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MATTHEW OF WESTMINSTER The flowers of history, especially such as relate to the affairs of Britain. Vol. I. B.C. 4004 to A.D. 1066.


Sir John Froissart's Chronicles of England, France, Spain and the Ajoining Countries from the latter part of the reign of Edward II to the coronation of Henry IV in 12 volumes 

Chronicles of Enguerrand De Monstrelet (Sir John Froissart's Chronicles continuation) in 13 volumes 

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The flowers of history, especially such as relate to the affairs of Britain. Vol. I. B.C. 4004 to A.D. 1066.
page 249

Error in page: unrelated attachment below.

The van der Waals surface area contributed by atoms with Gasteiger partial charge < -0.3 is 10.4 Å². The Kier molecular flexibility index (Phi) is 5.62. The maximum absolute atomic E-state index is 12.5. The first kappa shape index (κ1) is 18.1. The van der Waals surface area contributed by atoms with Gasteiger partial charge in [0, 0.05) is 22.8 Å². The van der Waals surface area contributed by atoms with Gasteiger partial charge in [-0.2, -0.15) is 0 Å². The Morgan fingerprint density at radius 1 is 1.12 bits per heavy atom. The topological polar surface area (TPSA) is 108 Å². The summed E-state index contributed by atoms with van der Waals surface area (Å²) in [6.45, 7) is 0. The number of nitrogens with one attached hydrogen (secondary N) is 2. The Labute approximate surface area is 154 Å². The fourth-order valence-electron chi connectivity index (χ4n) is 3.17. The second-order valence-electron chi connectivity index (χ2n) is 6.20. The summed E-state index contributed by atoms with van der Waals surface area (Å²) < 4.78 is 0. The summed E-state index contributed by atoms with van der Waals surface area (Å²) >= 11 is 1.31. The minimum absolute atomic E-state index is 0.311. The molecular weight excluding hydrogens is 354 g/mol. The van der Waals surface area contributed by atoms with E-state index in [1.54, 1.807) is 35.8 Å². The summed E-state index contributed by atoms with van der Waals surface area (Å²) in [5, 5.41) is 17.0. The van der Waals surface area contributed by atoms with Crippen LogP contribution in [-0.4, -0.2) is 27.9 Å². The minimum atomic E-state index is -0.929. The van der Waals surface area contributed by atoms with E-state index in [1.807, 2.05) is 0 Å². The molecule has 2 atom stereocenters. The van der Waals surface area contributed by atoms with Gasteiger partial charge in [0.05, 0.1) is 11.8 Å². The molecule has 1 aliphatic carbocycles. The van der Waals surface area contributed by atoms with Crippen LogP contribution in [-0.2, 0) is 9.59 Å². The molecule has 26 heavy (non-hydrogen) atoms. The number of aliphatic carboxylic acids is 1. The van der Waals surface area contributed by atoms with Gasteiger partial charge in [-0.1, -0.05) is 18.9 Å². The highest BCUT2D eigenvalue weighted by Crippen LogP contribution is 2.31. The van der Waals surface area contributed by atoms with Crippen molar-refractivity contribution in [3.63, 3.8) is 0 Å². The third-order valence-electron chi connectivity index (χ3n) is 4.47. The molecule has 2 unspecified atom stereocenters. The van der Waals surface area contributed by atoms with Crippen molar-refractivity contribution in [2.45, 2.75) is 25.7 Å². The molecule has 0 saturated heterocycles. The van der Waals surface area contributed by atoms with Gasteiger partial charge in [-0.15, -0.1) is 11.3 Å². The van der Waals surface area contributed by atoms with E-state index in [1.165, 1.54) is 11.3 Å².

MATTHEW OF WESTMINSTER. A.D, 487. having banished three hundred and three Catholic bishops, shut up their churches, and inflicted all kinds of punishments on the common people, and put to death a countless multitude of them as victims to their faith in Christ. He also cut off the hands and cut out the tongues of the orthodox, and so made many thousand martyrs. A.D. 483. Clodoveue, king of the Franks, took prisoner and killed Regnacarius, his kinsman, and his brother Farro. A.D. 484. Timotheus, after Protherius had been slain by the people of Alexandria, or by his own desire, or at all events by his own permission, was ordained by a single bishop to supply the place of the bishop who had been slain. A.D. 485. The Britons under the command of Aurelius Ambrosius met at Mereredesburne, in battle against Ella and his sons, and after a long and obstinate battle, Ella and his sons abandoned the field, not without great loss to the Britons. Therefore Ella sent to his own country, asking for a more numerous army. A.D. 486, Felix was elected to the Roman chair, and he occupied it eight years, eleven months, seventeen days, and the see was vacant five days. A.D. 487. Aurelius Ambrosius, having collected an enormous number of Britons, determined to provoke the Saxons to battle. Therefore he led his army towards the north, and found Hengist with his Saxons, on the other side of the Humber. But when Hengist heard of his arrival in that district, he went boldly to meet him, and intending to make a sudden and unforeseen attack on the plain which is called Maysbely, through which Aurelius must pass, he expected to catch the Britons unprepared. But his design was not unperceived by Aurelius, though he did not on account of it abandon his intention of crossing that plain ; and accordingly, the military legions on each side having been duly marshalled, the armies met, and causing no small bloodshed on both sides, they made a great slaughter. On one side the Britons, and on the other the Saxons were wounded by various chances, and slain by the sword. At last, when Hengist saw that bis allies were yielding and the Britons prevailing, he immediately fled and hastened to the town of Caerconan, which is now called Coningsburgh. But knowing that all his hopes consisted in nis sword and spear, he would not quit the town because he

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